When is it copyright-free?
It’s the kind of question that arrives in the email box of The Legal Genealogist on a regular basis.
This one, from reader Jerry Lumpkins, is typical: “As I create ( or publish ) a book on our town’s history using newspaper articles, HOW can I be sure this ‘re-print’ and my ‘use’ is ‘LEGAL’ ?”
Copyright sure gets people confused.
Fortunately, it’s usually pretty easy to straighten folks out, and this question is no exception.
Now… before anything else… let me remind the reader and everyone else: this is not legal advice. Anyone who wants or needs legal advice needs to consult an attorney licensed to practice in the jurisdiction where the person resides.
That being said, the law here is pretty clear and every genealogist can check it out using a key — and free — tool from the Cornell University Copyright Information Center. It’s a chart that every one of us should have bookmarked in our web browsers: Copyright Term and the Public Domain in the United States.1
What this chart tells us is when items legally published in the United States enter the public domain. Remember, now, that’s a legal status: “The public domain is not a place. A work of authorship is in the ‘public domain’ if it is no longer under copyright protection or if it failed to meet the requirements for copyright protection. Works in the public domain may be used freely without the permission of the former copyright owner.”2
For genealogical purposes — and for uses like Jerry wants — we really really want things to be in the public domain, because we can use them freely, any way we want, for any purpose (with some limits3), without needing permission from the creator of the work — the original author or photographer.
In essence, there are three basic ways a work gets into the public domain:
• It was once copyrighted but the copyright has expired.
• It was never copyrighted at all — usually because the creator of the work didn’t take some needed step to copyright it back when the law required specific things like notice or registration.
• It was specifically dedicated to the public domain by the creator.4
So… when it comes to newspapers, there are some variables set out in the chart but here are the key issues:
• Anything legally published in the United States before 1924 entered the public domain no later than 1 January 2019. This will advance by one year each January 1st: on 1 January 2020, it will be anything published before 1925; on 1 January 2021, it will be anything published before 1926.5 There aren’t any exceptions to this, so any newspaper published before cutoff date is fair game. Period.
• Anything published from 1924 through 1977 without a copyright notice is in the public domain. Most newspapers will have a copyright notice somewhere so be careful before concluding that a newspaper you’re looking at was published without a copyright notice.
• Anything published from 1924 through 1963 with a copyright notice may be in the public domain. It will depend on whether the copyright was renewed. Most copyrights didn’t get renewed — only about 11% of periodicals were renewed6 — but to check whether a specific newspaper copyright was renewed, you’re going to have to do some research. The Copyright Office has a circular on that — How to Investigate the Copyright Status of a Work7 — and there’s more guidance in the blog post “Checking for renewals.”8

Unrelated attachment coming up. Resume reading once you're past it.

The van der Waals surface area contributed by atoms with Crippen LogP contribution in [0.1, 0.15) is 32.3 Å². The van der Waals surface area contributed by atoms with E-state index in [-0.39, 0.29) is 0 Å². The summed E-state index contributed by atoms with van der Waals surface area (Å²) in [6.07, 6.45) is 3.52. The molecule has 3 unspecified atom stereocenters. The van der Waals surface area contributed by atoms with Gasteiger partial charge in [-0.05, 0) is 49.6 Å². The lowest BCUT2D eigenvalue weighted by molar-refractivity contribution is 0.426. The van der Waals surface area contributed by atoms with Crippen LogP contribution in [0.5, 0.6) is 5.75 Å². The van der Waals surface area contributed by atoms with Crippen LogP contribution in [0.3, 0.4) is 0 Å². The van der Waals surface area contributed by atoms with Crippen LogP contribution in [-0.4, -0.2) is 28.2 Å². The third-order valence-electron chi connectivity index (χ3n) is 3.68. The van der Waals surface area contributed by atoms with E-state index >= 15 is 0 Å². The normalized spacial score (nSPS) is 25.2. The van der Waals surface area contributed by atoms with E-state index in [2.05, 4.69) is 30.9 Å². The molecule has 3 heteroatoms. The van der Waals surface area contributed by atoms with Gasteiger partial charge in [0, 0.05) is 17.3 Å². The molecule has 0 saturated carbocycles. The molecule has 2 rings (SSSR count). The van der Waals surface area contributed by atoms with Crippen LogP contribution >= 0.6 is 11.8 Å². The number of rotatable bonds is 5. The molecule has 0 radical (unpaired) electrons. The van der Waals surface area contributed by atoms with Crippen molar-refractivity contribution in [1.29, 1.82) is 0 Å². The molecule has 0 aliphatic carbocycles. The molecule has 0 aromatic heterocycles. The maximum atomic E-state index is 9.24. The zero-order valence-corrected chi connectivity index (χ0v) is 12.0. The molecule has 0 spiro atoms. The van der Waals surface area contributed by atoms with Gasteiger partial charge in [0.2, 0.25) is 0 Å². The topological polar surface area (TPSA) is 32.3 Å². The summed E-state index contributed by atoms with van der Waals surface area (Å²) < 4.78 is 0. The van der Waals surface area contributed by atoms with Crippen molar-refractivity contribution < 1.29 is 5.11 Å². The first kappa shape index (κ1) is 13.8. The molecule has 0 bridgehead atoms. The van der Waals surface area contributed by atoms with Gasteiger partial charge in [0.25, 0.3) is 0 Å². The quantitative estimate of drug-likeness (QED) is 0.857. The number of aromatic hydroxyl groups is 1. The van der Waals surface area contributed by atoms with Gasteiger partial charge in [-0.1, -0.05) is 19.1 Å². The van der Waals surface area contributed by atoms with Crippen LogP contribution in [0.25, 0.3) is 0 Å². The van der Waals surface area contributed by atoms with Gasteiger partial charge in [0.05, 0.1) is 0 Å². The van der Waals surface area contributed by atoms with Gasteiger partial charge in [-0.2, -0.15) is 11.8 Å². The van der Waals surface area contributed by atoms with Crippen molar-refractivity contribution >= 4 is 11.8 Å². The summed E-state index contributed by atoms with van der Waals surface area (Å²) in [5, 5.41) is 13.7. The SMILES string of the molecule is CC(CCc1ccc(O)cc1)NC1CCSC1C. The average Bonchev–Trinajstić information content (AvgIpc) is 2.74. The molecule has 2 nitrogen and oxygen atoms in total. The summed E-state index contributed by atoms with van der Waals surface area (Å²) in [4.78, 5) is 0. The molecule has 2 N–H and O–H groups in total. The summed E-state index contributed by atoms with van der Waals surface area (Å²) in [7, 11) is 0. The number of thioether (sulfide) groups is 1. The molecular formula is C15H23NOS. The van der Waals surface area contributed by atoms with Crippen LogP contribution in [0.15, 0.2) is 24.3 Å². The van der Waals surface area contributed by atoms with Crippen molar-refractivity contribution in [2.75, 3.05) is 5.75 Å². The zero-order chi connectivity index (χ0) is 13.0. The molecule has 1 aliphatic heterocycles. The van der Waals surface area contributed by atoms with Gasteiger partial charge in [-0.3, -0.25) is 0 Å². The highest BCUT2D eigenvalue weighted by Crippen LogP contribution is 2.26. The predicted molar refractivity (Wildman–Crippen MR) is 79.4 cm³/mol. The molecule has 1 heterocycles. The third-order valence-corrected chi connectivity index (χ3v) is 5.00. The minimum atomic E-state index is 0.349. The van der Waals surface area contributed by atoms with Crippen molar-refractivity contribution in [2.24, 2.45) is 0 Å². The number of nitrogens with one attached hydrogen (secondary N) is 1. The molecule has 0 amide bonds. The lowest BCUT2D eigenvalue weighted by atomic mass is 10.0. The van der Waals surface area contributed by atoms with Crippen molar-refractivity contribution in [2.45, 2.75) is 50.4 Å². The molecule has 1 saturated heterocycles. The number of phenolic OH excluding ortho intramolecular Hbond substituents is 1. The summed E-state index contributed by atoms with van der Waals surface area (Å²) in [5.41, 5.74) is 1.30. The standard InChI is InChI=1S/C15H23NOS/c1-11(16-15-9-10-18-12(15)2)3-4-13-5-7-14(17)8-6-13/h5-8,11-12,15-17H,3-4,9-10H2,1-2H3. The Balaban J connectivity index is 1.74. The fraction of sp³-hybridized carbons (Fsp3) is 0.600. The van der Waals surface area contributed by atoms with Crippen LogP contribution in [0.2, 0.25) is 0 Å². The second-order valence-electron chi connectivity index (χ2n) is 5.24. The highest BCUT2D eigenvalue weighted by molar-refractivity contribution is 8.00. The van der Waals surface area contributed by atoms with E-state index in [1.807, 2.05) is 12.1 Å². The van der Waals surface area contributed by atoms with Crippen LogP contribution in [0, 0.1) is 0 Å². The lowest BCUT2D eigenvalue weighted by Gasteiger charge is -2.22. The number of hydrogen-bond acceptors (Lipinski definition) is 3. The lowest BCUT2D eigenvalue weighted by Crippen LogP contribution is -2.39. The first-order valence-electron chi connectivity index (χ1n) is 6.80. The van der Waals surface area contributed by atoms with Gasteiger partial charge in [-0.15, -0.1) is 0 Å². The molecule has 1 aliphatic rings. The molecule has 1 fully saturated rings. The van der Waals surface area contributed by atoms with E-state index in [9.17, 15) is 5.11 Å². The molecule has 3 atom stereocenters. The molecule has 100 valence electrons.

Of course, there’s always one more thing to think about: just ask permission. Most newspaper publishers are happy to give permission for a project like this, and getting permission means you don’t have to worry about copyright at all — even if the specific newspaper article is copyright-protected.
And if all else fails — if the newspaper article is copyright-protected and you can’t get permission — remember that the facts set out in the article can’t themselves be copyrighted. Only the way they’re expressed can be copyrighted.9 So extracting just the facts (the town selectmen voted to raise taxes on 1 January 1970, for example) without copying the article, its wording or any associated photos doesn’t raise the same sorts of concerns.
Cite/link to this post: Judy G. Russell, “The history in the news,” The Legal Genealogist (https://www.legalgenealogist.com/blog : posted 10 Oct 2019).
- Peter B. Hirtle, “Copyright Term and the Public Domain in the United States,” Cornell University Copyright Information Center (https://copyright.cornell.edu/ : accessed 10 Oct 2019). ↩
- “Definitions: Where is the public domain?,” U.S. Copyright Office (https://www.copyright.gov/ : accessed 10 Oct 2019). ↩
- Just as one example, I really wouldn’t use a photo of a living person without that person’s permission, even a photo that’s out of copyright, on a pornography website. Just sayin’… ↩
- A Creative Commons CC0 license is this type of dedication. Though this may technically be a license rather than true public domain, that’s a distinction without a difference. Anything that is licensed for free and totally unrestricted public use might as well be considered public domain. ↩
- See Judy G. Russell, “Welcome to 1923!!,” The Legal Genealogist, posted 2 Jan 2019 (https://www.legalgenealogist.com/blog : accessed 10 Oct 2019). ↩
- See Barbara A. Ringer, “Renewal of Copyright (June 1960),” in Copyright Law Revision: Studies Prepared for the (Senate Judiciary Committee), Studies 29-31, 86th Congress, 2d Session (Washington, D.C. : Government Printing Office, 1961), 220. ↩
- See U.S. Copyright Office, Circular 22: How to Investigate the Copyright Status of a Work, PDF version at pp. 1-2 (https://www.copyright.gov : accessed 10 Oct 2019). ↩
- “Checking for renewals,” The Legal Genealogist, posted 28 Mar 2016. ↩
- “FAQs: What Does Copyright Protect?,” U.S. Copyright Office (https://www.copyright.gov/ : accessed 10 Oct 2019). ↩